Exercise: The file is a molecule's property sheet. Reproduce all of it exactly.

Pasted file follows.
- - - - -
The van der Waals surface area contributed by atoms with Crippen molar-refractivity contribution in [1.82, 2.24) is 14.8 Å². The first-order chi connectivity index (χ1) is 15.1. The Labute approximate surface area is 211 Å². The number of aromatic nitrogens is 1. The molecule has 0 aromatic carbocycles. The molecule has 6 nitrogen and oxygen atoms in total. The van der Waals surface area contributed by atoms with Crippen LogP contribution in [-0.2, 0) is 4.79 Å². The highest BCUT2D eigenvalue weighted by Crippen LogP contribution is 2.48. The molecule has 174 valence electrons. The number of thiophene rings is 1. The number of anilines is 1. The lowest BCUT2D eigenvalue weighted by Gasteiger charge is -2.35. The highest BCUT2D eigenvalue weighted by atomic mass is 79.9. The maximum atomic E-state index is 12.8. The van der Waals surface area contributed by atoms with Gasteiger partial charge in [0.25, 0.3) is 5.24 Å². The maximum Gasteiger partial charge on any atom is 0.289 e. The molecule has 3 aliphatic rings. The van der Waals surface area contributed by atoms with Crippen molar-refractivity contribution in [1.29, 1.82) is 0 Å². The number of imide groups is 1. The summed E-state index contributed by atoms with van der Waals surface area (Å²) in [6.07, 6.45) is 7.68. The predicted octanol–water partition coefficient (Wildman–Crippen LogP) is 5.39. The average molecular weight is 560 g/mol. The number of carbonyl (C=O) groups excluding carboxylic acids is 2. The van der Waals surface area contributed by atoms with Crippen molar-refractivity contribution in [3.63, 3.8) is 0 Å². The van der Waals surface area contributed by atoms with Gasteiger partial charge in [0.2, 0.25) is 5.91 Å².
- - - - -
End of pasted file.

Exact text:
The van der Waals surface area contributed by atoms with Crippen molar-refractivity contribution in [1.82, 2.24) is 14.8 Å². The first-order chi connectivity index (χ1) is 15.1. The Labute approximate surface area is 211 Å². The number of aromatic nitrogens is 1. The molecule has 0 aromatic carbocycles. The molecule has 6 nitrogen and oxygen atoms in total. The van der Waals surface area contributed by atoms with Crippen LogP contribution in [-0.2, 0) is 4.79 Å². The highest BCUT2D eigenvalue weighted by Crippen LogP contribution is 2.48. The molecule has 174 valence electrons. The number of thiophene rings is 1. The number of anilines is 1. The lowest BCUT2D eigenvalue weighted by Gasteiger charge is -2.35. The highest BCUT2D eigenvalue weighted by atomic mass is 79.9. The maximum atomic E-state index is 12.8. The van der Waals surface area contributed by atoms with Gasteiger partial charge in [0.25, 0.3) is 5.24 Å². The maximum Gasteiger partial charge on any atom is 0.289 e. The molecule has 3 aliphatic rings. The van der Waals surface area contributed by atoms with Crippen molar-refractivity contribution in [1.29, 1.82) is 0 Å². The number of imide groups is 1. The summed E-state index contributed by atoms with van der Waals surface area (Å²) in [6.07, 6.45) is 7.68. The predicted octanol–water partition coefficient (Wildman–Crippen LogP) is 5.39. The average molecular weight is 560 g/mol. The number of carbonyl (C=O) groups excluding carboxylic acids is 2. The van der Waals surface area contributed by atoms with Crippen molar-refractivity contribution in [3.63, 3.8) is 0 Å². The van der Waals surface area contributed by atoms with Gasteiger partial charge in [0.2, 0.25) is 5.91 Å².